BOSTON — You might call the planning document released today by the federal government the first draft of the last pandemic chapter. At least that’s the hope.
“COVID-19 Vaccination Program Interim Playbook for Jurisdiction Operations” is a 57-page dry read that hints at something sweet: A world without face masks and distancing and hospitals stocking up on ventilators.
“It’s better to be prepared for distribution of a vaccine ahead of time rather than to be taken by surprise that it becomes available and you don’t know what to do with it,” said Dr. Paul Sax, the clinical director of the Division of Infectious Disease at Boston’s Brigham and Women’s Hospital. “So, I do applaud CDC and HHS for getting this kind of document out there.”
The document outlines who would initially get the vaccine, where they might get it and when it might become available. On the latter point, Sax cautions that the CDC’s November estimate for the first doses becoming available seems very optimistic.
“There’s tremendous uncertainty still when the vaccines will become available, whether it’s going to be multiple vaccines,” Sax said. “I will say that the three sort of leading candidates for the vaccines have done quite well with their enrollment. So it is possible we’ll hear about some preliminary results before the end of the year but as far as vaccine availability it seems extremely unlikely and we don’t know which vaccine it would be.”
Three companies are now testing vaccine candidates in humans: Astra-Zeneca, Pfizer and Moderna. Astra-Zeneca recently stopped its trial after one study subject developed a side effect.
“That study has still not resumed in the United States,” Sax said. “There are several study sites with the Astra-Zeneca vaccine here in this country. It has resumed in Britain, so presumably, whatever safety review they did there they’ve been satisfied that it’s okay to go forward.”
Sax said so far there have been no ‘safety stalls’ with the Pfizer or Moderna products.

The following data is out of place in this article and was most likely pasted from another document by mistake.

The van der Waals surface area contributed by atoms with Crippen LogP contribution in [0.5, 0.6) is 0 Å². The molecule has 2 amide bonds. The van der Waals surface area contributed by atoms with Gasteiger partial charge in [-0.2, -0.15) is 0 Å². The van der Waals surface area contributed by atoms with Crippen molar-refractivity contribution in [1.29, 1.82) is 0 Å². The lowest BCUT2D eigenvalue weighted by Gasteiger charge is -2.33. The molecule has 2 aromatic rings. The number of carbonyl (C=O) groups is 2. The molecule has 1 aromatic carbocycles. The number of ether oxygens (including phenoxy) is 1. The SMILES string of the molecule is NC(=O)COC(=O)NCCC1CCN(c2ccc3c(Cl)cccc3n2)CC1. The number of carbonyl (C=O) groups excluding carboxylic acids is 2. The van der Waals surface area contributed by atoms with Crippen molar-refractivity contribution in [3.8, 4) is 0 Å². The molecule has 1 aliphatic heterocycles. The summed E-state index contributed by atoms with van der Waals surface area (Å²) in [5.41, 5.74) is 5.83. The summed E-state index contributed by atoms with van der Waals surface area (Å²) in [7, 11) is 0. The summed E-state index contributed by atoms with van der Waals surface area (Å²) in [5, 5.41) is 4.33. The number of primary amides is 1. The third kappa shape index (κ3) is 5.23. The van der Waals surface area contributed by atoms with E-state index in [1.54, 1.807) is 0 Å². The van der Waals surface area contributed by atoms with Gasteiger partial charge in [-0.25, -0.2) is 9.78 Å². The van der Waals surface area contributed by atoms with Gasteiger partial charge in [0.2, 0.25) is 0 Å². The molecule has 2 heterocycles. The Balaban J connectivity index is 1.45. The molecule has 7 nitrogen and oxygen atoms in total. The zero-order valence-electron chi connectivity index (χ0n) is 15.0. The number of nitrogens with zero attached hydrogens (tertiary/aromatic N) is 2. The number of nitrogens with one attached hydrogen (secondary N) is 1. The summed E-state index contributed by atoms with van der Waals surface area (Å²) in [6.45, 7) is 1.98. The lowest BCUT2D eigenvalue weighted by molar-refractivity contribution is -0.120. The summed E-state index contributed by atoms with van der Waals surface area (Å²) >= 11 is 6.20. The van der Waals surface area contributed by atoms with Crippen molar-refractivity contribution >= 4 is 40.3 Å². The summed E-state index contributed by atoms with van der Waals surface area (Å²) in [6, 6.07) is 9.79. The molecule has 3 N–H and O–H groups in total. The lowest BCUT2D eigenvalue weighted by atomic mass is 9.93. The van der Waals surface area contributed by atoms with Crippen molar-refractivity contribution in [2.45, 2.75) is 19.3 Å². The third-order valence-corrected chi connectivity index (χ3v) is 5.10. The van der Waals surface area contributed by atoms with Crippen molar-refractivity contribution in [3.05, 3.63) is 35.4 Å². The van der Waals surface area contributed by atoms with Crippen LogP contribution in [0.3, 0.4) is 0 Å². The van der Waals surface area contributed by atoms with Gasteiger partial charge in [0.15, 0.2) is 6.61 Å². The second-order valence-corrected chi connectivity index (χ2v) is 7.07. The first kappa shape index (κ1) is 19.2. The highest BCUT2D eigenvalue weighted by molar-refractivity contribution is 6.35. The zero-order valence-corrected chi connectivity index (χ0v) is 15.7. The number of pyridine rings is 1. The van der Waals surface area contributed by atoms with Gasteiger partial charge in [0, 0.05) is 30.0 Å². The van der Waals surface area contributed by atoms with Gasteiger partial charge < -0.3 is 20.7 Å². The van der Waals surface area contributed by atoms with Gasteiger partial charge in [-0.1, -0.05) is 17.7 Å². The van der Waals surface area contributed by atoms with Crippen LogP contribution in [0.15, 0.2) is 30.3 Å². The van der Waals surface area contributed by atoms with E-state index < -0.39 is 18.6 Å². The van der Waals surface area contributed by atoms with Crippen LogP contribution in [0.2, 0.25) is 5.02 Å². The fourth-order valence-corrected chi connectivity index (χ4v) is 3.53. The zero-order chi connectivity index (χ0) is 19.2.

Two of the vaccine candidates will require a booster dose three to four weeks after initial dosing and that second dose must be of the same vaccine because the products are not interchangeable.
Whenever a vaccine does get approved, the government plans to funnel initial doses to essential workers, such as healthcare personnel, as well as to those most likely to become infected with the virus and those likely to get severely ill.
“One thing we’ve consistently seen in study after study after study is that older people are at greater risk of getting severe COVID-19,” Sax said.
Once vaccine supplies become plentiful, the federal government plans to procure millions of doses and distribute them to authorized providers who will immunize Americans free of charge. Those providers could very well include corner drug stores.
“We have such a fractured health care system in this country,” Sax said. “Every time you see something covered it’s remarkable and it’s really welcomed.”
One big concern is whether enough Americans will partake of the free vaccinations to bring about the kind of herd immunity needed to reign in the pandemic.
“There is some vaccine skepticism out there and not surprising since this is a new disease there’s skepticism about the COVID-19 vaccine,” Sax said. “I think once we see the data we can make a much more informed opinion about whether it’s worth getting.”
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